There are very few admins in this wiki (I'm not one of them, so I can just guide you and provide limited help or hints), and they don't have enough time to redact tons of pages (at least not without using some tools that they have been able to test) if many people ask for it, so be patient and consider your initial decision about usage terms and licencing that you accepted irrevocably.

Verdy p (talk)09:52, 9 September 2022
 

Saraiki language ?

Hello,

Today I noticed that in MantisBT we have an unhandled language file 'strings_skr-arab.txt'. According to ISO 639, this is Saraiki language.

Looking for it here, I found 2 entries for it

Screenshot 20210607-101200.png

Following the 2nd link gives an error message: Sorry, the servers are overloaded at the moment. Too many users are trying to view this resource. Please wait a while before you try to access this resource again.

-- Damien08:14, 7 June 2021

Thanks for reporting this. This happens when statistics for a language are initially not available, but are being calculated in the background and then cached. If you try to access the link again after a few minutes you should see the statistics.

I'll check with Niklas if we need to improve the reporting here

Regards,

Abijeet Patro (talk)13:00, 22 June 2021

Code map entry was added for skr-arab, so the request is fulfilled.

Nike (talk)13:44, 22 June 2021

I just got a mail notification about this page this morning, not sure what triggered it.

Anyway I just wanted to let you know that, over a year later, there are still 2 entries showing up for Saraiki when picking the language (as shown on the original screenshot). Not sure if this is an actual problem or not.

-- Damien08:40, 9 September 2022

Saraiki has multiple scripts, but for now only the Arabic script is supported (and it may/should be the default if there's no script specified, unless another script is enabled like for Chinese or Serbian with their two script variants, causing the code without the script specifier to become deprecated/disused for translations, while still allowing a single portal to present these variants).

User categories may or may not specify their script variant in their Babelbox, so there are different categories ("skr" containing "skr-arab" as a subcategory). We don't know if and when another script variant will be enabled for that language (this will depend on community demand and support).

Note also that Saraiki is itself a member of another macro-language, with its own code in ISO 639 and BCP 47 (see Portal:Lah : Lahnda, لاهندا), and also using Arabic as its default script for all its existing member languages (but some of them also have script variants), because this script is now the most frequently found script for the modern usage of these languages (but this does not mean that other scripts are no longer used, there may exist minorities still using those variants, or other scripts for expatriated minorities that now live in other countries where another script is dominant and taught in schools). That's not exceptional and exists in fact for many languages (including English, which also uses in some cases the Deseret, Braille and SingWriting scripts, in addition to the dominant Latin script).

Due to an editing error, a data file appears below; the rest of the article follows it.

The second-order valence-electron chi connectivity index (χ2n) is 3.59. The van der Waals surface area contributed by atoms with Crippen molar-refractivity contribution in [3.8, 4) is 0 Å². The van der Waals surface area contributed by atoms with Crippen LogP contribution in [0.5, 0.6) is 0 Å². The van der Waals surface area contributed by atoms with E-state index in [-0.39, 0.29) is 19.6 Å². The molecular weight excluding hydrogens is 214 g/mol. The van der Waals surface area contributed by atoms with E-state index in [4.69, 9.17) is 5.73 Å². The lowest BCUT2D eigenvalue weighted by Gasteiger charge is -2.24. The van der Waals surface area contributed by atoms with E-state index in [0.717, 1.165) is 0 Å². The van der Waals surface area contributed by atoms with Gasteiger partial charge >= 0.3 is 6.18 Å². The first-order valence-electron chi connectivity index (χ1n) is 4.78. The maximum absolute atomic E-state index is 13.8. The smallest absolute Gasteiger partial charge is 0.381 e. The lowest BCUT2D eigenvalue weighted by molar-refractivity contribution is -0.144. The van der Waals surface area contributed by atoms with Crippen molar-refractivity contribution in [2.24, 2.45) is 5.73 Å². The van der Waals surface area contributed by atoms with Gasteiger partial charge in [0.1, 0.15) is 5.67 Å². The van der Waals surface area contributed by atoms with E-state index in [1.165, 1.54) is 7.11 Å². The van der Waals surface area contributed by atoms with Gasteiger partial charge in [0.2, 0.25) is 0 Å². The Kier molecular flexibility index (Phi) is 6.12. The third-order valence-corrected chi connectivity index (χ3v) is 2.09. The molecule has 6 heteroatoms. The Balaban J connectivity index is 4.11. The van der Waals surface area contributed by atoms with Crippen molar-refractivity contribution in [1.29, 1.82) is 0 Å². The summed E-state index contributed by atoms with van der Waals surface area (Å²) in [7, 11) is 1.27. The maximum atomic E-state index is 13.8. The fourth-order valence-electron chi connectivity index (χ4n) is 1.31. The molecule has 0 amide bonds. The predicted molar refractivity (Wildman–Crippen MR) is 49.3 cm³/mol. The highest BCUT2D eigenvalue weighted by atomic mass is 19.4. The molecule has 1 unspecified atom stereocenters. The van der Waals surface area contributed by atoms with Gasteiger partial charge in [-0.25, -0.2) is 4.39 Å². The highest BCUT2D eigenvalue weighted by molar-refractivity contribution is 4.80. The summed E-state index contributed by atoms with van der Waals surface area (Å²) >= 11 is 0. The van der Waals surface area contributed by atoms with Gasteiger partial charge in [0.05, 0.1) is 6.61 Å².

Verdy p (talk)09:02, 9 September 2022
 
 
 
 

Registering an extension fork – partial message key collision

Edited by author.
Last edit: 18:29, 31 August 2022

Hi, in the coming days I will be applying to register mw:Extension:MediaUploader on Translatewiki. There's a catch, though – MediaUploader is a fork of mw:Extension:UploadWizard. I have renamed the vast majority of messages inherited from UploadWizard (and changed them as well), but there are still a few messages that have to keep their old keys for technical reasons. For example, I want to maintain backward compatibility with UploadWizard's user preferences and edit tags. Thus, MediaUploader has to use the same preference and tag keys, which in turn means that MediaWiki will force me to use the same message keys as UploadWizard. This is not a problem for users, because the two extensions cannot be installed side-by-side, but if I understand correctly the mechanisms of Translatewiki, it will be a problem here.